‘The Damned' Review: Roberto Minervini's Documentary-Like Civil War Drama Is a Cold Slog Into Hell and Back

A war can only go on for so long before its causes start to fray at the seams and the people who enlisted to fight on their behalf are forced to reckon with the basic fact of what they're actually doing out there. Few movies this side of "The Thin Red Line" have been more attuned to that awful but clarifying process of self-recognition than Roberto Minervini's "The Damned," a thinly sketched piece of Civil War reenactment about a volunteer unit dispatched to patrol the uncharted borderlands along the western territories during the winter of 1862.

They set off as a noble - even heroic - group of peacekeepers in the proud service of a more perfect union, but after the veil of purpose started to slip loose they were reduced to a bunch of scraggly Union cosplayers fumbling their way through the wilds of Montana in search of anything that might resemble a purpose. Soldiers dissemble into anxious fathers and ill-prepared sons, some of whom are suddenly reminded that they've never shot anything bigger than a rabbit before.

As the weather grows colder and the wagons become harder to push up the frozen hills, presumptions of duty and national pride give way to unresolvable questions concerning faith, masculinity, and forgiveness. "You end up realizing that your family is a lot more important than your country," one of the men sighs to the heavens, as if God hadn't stopped listening to him somewhere around Chicago. When the bullets start to fly, there's no telling where they're coming from, or who might be pulling the trigger. In all likelihood it's probably just another group of terrified strangers who can't remember what they were hoping to accomplish in the middle of nowhere, or why anyone should have to die so far from home. Some of these characters might live to be on the winning side of the war, but all of them are irretrievably lost.

On second thought, "characters" is far too strong a term for the walking dead who amble through "The Damned," a nameless collection of great faces and weary sighs who play cards around the campfire and scan the horizon for anything that might kill them. Minervini clings to some of these people more closely than others (their ranks are culled after a sudden attack offers this movie a brief reprieve from the torpor of its concept), but their individual details are largely subsumed into the collective purgatory they share together, a natural result of Minervini's refusal to bend any of his soldiers into clean narrative arcs.

‘the damned' review: roberto minervini's documentary-like civil war drama is a cold slog into hell and back

‘The Damned'

Such an approach has become de rigueur for a director whose socially conscious work often straddles the Mason-Dixon Line between fiction and documentary in an effort to blur the other invisible borders of American life at the same time. In "The Damned," as in his "What You Gonna Do When the World's on Fire?," Minervini's cinema strives to viscerally expand American politics across the bodies of its citizens; the soldiers in this film might be 500 miles away from any place with a name, but they're still at the mercy of a country that's in violent disagreement with its own ideals.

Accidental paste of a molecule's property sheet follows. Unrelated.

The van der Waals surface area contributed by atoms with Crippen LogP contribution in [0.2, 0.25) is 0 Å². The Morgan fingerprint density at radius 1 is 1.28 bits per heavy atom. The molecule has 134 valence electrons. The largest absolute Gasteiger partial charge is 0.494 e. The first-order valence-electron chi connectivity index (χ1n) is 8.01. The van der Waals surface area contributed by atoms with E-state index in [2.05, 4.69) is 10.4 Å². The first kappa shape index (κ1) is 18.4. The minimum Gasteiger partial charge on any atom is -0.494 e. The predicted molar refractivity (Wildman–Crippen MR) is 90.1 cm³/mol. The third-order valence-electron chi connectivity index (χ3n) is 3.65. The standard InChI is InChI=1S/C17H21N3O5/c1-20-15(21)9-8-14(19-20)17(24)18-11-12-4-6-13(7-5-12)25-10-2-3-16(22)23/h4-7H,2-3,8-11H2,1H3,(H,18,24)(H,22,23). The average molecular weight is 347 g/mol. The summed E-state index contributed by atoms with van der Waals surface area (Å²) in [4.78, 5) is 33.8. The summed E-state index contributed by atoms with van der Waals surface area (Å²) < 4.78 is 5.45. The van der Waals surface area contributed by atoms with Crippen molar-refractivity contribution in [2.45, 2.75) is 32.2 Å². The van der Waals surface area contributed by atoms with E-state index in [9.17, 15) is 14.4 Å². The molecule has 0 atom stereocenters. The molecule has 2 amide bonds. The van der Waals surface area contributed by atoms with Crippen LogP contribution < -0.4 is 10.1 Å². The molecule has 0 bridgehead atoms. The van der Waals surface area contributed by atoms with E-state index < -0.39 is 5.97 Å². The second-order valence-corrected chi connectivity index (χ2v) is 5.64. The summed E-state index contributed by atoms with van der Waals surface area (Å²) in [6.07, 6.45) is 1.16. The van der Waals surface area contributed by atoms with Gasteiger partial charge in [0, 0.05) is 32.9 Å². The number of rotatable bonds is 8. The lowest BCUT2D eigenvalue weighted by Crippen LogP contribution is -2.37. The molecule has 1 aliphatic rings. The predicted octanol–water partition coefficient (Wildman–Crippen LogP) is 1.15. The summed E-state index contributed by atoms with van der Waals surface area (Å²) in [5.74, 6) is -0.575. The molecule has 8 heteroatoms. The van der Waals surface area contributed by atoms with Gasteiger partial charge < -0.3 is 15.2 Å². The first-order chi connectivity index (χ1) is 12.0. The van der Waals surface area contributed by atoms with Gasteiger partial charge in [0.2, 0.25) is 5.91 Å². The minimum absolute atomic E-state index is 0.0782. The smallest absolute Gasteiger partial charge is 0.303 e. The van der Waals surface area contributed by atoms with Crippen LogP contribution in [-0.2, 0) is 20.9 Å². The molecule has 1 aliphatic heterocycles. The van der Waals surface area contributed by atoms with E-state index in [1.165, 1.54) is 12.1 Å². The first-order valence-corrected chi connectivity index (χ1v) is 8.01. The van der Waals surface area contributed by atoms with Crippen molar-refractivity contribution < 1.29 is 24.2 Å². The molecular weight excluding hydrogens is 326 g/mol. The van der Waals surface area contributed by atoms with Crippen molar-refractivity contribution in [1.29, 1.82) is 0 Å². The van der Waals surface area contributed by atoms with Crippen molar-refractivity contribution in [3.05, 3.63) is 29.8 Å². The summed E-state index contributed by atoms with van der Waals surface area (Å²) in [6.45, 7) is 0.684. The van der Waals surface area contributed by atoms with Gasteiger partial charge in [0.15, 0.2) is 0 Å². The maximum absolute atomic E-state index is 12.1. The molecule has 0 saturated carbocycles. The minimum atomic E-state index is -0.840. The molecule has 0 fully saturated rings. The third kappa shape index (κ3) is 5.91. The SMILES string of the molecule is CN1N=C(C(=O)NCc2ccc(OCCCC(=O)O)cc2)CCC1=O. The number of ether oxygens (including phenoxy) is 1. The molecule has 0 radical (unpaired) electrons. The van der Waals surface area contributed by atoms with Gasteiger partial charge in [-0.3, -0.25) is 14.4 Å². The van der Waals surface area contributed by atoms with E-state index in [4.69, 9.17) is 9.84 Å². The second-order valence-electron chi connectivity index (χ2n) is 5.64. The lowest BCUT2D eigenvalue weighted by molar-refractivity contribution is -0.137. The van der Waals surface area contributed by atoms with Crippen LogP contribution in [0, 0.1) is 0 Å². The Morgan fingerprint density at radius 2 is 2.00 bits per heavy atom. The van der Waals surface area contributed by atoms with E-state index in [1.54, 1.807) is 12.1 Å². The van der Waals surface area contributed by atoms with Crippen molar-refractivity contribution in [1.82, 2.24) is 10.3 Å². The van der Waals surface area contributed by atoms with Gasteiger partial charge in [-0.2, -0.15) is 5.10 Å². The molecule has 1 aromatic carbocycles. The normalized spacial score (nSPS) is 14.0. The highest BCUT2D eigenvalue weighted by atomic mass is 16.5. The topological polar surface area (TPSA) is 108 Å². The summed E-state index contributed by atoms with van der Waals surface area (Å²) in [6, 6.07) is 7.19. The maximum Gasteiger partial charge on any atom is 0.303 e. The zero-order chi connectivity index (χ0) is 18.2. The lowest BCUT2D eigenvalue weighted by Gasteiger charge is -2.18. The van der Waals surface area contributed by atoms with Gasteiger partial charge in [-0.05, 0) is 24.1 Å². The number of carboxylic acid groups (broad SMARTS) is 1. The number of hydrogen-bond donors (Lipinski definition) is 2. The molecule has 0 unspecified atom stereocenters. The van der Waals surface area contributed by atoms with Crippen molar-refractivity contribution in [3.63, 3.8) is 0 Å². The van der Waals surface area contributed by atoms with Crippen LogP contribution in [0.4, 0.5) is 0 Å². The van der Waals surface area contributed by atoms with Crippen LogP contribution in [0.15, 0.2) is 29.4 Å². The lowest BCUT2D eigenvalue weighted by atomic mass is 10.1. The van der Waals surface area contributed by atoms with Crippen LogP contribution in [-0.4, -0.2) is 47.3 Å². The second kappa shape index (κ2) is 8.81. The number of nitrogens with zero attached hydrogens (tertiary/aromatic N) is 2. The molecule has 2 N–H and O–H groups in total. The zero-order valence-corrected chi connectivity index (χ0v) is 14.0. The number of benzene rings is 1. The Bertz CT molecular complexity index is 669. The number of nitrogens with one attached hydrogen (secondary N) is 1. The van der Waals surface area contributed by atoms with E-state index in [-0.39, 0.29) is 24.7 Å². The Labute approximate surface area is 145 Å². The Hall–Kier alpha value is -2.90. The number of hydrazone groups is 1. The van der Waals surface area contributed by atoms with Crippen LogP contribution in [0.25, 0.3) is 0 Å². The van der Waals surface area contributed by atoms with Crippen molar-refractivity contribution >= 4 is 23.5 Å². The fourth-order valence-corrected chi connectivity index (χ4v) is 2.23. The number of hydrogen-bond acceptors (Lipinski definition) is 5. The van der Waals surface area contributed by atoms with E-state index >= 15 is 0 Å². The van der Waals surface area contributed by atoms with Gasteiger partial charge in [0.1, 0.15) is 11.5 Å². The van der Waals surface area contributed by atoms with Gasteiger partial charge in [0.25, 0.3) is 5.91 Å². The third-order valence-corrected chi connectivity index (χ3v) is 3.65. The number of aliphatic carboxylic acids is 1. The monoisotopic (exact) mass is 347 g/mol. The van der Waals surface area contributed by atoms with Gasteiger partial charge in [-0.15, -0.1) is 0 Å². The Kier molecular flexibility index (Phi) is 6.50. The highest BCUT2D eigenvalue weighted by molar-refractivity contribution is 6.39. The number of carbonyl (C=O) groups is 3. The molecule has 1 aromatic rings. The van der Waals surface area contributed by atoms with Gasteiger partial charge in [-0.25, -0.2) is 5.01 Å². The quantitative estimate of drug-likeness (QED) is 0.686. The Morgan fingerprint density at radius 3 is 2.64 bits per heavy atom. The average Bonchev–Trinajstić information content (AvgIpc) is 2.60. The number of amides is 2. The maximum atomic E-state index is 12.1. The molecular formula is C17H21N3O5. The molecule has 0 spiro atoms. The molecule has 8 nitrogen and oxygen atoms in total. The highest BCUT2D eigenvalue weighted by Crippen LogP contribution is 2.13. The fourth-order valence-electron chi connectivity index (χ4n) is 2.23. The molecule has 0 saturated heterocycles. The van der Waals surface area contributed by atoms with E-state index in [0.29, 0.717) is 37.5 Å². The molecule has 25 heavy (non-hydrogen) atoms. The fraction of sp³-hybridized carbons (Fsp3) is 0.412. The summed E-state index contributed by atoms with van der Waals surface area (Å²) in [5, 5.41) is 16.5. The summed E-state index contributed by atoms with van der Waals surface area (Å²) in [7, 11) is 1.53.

Here, the hyper-naturalism of Minervini's technique is effectively complicated by the self-evident falseness of his subject matter, and the handheld immediacy of Carlos Alfonso Corral's shallow focus camerawork helps sell the illusion that we're watching snippets of raw footage straight from the 19th century. So too does the general lack of scenes, as the movie forms around a hodgepodge of loose moments that are increasingly pitched toward despair - especially in the wake of the frenetic gunfight that underscores the pointlessness of the soldiers' long walk to nowhere. There's more wind than music, and the fragments of dialogue that survive the final edit feel spied upon rather than scripted.

The only forward momentum comes from a growing awareness that the soldiers are watching this movie along with us, as the sheer inexplicability of their actions at the behest of the U.S. Army starts to distance them from the logic of their own bodies. Or so they tell us. While Minervini's grip on the film's concept never falters, the depths that he's able to plumb with it never deepen.

Tellingly, "The Damned" only threatens to become anything more than a ponderous - if immaculately convincing - Civil War reenactment when Minervini allows his characters to articulate their fading dreams of salvation in the clearest possible terms. After one of the younger soldiers details his easily defined relationship with God, an older man sweetly replies: "I hope it stays that simple for you." Later, another soldier insists that "when you hear a robin, everything is going to be OK."

The naivete sticks with you even as the film around it melts away. For all of its period-specific detail, "The Damned" is ironically best redeemed by the atemporality that Minervini superimposes onto each shot. This was such a young country then, but so little has changed about the blind faith we place in the forces that keep us trudging into darkness against our better judgment, broadly defined as those forces might be. By the time "The Damned" arrived at its impenetrably vague non-ending, a part of me was begging that Minervini might pull an M. Night Shyamalan and have his characters emerge into the modern world. They would probably understand it as well as they do their own.

Grade: C+

"The Damned" premiered at the 2024 Cannes Film Festival. It is currently seeking U.S. distribution.

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